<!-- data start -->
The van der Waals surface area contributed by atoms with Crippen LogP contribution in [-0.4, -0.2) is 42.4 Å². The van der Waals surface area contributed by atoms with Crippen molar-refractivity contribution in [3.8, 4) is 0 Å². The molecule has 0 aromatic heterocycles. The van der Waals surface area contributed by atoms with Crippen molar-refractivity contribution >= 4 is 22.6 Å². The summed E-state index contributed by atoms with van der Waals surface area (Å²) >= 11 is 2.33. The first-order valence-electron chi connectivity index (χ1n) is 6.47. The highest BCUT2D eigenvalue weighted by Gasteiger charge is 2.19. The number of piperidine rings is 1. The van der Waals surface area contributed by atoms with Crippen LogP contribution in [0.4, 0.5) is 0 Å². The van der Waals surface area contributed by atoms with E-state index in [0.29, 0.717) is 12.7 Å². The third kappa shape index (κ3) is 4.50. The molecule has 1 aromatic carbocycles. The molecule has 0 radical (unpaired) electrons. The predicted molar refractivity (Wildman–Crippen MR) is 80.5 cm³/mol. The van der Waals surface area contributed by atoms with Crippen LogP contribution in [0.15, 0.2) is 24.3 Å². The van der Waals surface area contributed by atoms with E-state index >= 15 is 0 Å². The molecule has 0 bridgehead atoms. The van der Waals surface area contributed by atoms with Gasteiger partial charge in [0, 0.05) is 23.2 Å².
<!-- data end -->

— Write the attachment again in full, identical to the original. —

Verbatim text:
The van der Waals surface area contributed by atoms with Crippen LogP contribution in [-0.4, -0.2) is 42.4 Å². The van der Waals surface area contributed by atoms with Crippen molar-refractivity contribution in [3.8, 4) is 0 Å². The molecule has 0 aromatic heterocycles. The van der Waals surface area contributed by atoms with Crippen molar-refractivity contribution >= 4 is 22.6 Å². The summed E-state index contributed by atoms with van der Waals surface area (Å²) >= 11 is 2.33. The first-order valence-electron chi connectivity index (χ1n) is 6.47. The highest BCUT2D eigenvalue weighted by Gasteiger charge is 2.19. The number of piperidine rings is 1. The van der Waals surface area contributed by atoms with Crippen LogP contribution in [0.4, 0.5) is 0 Å². The van der Waals surface area contributed by atoms with E-state index in [0.29, 0.717) is 12.7 Å². The third kappa shape index (κ3) is 4.50. The molecule has 1 aromatic carbocycles. The molecule has 0 radical (unpaired) electrons. The predicted molar refractivity (Wildman–Crippen MR) is 80.5 cm³/mol. The van der Waals surface area contributed by atoms with Crippen LogP contribution in [0.15, 0.2) is 24.3 Å². The van der Waals surface area contributed by atoms with E-state index >= 15 is 0 Å². The molecule has 0 bridgehead atoms. The van der Waals surface area contributed by atoms with Gasteiger partial charge in [0, 0.05) is 23.2 Å².